BOSTON, Mass – An analysis published in Golf Business News of the content of media coverage given to some of the world’s most popular sports has revealed that golf receives the highest percentage of positive reporting.
The study, which was carried out over a nine-year period from 2013 to the current day, focused on coverage given on Sky Sports’ website to a variety of sports, including football, rugby, cricket, tennis, F1, boxing and American Football.
The coverage was evaluated as either being positive, negative or neutral. Of the 3,668 articles featuring golf, 79% were deemed to be positive, and 21% were regarded as either negative or neutral.
That compares with just 65% of what was regarded as positive coverage for cricket, 63% for tennis and 54% for boxing. Football, which had over 17,500 articles, was 71% positive.
Despite the current on-going feud regarding breakaway golf leagues and the funding of new international tournaments, professional golf has been large free from any huge scandals or huge controversies over the last decade.
“The large amount of positive press coverage surrounding golf radiates positivity out into the wider culture and atmosphere around the sport,” said Jamie Boler of GolfSupport.com.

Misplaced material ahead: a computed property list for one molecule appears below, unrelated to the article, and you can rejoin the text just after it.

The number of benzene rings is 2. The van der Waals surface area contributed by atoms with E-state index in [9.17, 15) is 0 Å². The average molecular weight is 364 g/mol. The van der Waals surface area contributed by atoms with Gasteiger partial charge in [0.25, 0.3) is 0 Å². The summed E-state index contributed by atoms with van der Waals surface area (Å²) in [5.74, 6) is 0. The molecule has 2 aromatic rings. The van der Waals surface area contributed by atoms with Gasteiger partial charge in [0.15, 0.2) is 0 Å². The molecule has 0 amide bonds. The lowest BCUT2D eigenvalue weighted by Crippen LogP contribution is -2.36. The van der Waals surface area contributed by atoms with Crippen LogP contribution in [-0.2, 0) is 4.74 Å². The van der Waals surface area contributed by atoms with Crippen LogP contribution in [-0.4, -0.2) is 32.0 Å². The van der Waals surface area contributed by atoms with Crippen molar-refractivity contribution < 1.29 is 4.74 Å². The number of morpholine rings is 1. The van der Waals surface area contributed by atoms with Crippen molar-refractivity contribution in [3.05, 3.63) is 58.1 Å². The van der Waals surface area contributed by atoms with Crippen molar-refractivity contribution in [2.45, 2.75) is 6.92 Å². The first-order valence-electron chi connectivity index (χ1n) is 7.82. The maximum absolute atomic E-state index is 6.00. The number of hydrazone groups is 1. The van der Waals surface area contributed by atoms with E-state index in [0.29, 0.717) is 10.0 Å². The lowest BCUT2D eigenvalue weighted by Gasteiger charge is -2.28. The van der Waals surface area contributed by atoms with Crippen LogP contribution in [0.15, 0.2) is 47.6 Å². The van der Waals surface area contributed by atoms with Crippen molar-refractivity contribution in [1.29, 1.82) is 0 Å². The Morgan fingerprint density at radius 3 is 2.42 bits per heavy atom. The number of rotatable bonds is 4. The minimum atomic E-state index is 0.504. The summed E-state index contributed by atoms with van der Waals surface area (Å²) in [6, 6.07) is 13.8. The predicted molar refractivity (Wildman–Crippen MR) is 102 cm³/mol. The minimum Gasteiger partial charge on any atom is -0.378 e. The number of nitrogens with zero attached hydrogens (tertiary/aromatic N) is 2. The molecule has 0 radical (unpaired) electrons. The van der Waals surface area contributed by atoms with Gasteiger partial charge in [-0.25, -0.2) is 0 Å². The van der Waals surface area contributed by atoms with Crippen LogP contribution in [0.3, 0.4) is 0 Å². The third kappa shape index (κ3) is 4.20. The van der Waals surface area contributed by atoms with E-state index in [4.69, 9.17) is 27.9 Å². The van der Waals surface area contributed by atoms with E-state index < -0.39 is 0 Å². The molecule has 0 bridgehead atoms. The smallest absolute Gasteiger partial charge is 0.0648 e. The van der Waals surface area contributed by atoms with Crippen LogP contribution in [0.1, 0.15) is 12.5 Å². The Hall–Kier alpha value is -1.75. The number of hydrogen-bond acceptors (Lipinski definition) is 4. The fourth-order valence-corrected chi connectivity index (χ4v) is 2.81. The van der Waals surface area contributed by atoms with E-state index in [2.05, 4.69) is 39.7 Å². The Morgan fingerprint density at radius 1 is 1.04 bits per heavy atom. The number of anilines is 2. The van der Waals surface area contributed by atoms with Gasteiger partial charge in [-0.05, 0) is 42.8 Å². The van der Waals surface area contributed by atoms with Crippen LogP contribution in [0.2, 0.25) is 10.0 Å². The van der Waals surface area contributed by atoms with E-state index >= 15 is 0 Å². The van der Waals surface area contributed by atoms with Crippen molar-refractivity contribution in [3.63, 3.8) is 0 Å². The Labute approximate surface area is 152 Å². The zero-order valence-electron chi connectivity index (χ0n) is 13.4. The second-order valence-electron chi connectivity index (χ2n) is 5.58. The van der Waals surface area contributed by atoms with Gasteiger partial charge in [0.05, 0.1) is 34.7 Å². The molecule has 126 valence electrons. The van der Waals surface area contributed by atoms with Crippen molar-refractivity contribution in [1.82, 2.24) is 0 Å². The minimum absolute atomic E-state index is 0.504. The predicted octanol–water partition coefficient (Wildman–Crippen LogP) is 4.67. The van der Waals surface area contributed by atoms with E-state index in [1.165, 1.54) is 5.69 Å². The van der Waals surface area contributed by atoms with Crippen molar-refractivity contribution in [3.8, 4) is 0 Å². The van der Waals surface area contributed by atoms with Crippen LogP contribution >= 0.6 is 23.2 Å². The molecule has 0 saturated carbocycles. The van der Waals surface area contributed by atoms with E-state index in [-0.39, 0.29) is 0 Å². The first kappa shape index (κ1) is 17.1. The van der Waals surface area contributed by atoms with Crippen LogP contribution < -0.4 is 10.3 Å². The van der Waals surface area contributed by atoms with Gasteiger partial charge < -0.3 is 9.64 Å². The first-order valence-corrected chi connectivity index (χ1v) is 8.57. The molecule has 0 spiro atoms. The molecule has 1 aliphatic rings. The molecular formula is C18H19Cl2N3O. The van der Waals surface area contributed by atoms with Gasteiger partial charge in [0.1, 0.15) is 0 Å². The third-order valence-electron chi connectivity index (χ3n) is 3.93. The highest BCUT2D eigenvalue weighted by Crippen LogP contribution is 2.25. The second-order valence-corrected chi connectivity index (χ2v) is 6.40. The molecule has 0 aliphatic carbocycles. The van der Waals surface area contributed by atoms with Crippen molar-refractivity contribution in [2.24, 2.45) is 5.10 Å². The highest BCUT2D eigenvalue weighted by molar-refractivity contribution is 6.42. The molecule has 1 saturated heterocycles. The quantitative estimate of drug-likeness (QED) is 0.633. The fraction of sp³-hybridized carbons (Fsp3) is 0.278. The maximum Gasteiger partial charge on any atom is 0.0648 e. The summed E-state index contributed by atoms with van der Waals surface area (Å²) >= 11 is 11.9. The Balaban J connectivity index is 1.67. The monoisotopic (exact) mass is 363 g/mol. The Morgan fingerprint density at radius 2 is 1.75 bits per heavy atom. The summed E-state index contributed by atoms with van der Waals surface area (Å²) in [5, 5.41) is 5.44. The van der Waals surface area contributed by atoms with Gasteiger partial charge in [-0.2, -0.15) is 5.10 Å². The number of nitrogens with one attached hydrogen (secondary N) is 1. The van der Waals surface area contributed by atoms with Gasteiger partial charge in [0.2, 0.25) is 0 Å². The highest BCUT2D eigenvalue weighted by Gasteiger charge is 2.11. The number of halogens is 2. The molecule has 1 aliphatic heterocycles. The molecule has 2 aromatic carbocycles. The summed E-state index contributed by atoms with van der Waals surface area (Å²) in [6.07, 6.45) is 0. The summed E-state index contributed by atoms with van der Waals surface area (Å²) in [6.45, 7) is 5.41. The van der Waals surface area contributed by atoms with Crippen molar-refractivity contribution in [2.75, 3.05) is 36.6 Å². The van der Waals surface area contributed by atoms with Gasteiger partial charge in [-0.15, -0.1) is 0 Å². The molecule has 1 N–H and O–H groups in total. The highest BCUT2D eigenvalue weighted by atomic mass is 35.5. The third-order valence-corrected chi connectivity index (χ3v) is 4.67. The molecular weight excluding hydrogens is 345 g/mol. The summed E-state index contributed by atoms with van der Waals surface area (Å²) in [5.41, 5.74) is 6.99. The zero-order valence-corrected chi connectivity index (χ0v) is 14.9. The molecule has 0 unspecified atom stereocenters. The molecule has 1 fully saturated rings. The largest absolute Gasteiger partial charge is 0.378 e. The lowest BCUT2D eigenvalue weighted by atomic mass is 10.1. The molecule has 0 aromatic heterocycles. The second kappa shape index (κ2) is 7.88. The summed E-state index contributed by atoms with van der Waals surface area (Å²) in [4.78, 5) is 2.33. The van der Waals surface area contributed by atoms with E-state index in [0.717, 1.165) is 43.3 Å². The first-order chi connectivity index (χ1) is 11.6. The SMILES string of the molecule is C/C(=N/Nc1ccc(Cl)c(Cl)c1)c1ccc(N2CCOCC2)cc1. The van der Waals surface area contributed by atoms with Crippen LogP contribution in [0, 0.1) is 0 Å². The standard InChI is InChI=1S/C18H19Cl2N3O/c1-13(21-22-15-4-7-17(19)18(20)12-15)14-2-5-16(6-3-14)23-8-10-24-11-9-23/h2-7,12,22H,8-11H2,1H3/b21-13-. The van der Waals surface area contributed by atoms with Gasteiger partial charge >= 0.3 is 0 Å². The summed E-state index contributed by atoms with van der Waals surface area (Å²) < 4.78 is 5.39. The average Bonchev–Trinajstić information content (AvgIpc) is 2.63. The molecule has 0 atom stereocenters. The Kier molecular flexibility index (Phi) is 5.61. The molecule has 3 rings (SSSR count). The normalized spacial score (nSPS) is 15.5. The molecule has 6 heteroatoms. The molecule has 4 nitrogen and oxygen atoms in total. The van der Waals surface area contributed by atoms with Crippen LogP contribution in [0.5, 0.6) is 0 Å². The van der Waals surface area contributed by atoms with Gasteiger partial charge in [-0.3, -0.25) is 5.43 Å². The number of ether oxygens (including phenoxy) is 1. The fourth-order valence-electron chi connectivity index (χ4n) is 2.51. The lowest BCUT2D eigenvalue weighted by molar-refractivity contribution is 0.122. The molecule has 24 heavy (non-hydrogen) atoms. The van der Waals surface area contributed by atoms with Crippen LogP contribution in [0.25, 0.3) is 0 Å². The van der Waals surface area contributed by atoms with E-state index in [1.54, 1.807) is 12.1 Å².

“This has been seen by the great camaraderie and support shown between players, for example after Tiger Woods was seriously injured in his car crash in 2021 other golfers wore his signature red and black in support and tribute to him. This positivity makes the game a great sport to play and watch and we ultimately believe that it lifts how fans feel.”
Golf participation increased during the pandemic in 2020 and 2021. And, not since the ‘Tiger ‘Boom‘ has golf seen such significant growth, participation and popularity.
“One of the main attributes golf brings into media attention is the focus on prestige and presentability, and this is encapsulated in the coverage and display shown across the flagship competitions, added Christian Ward-Pszyk, a leading sport and exercise psychologist.
“The image is drawn towards the exquisite presentation of the courses and the emotional camaraderie of fans and players alike, illustrating a clean, welcoming perspective that draws positive media coverage. Within its key components, golf highlights the benefits of biophilia and low-impact exercise, while also generally providing low levels of direct competition as scoring is predominantly focused on a comparison with par, rather than one another and the direct competition, challenge and controversy that those aspects can bring.”
(Content from Golf Business News was used in this report.)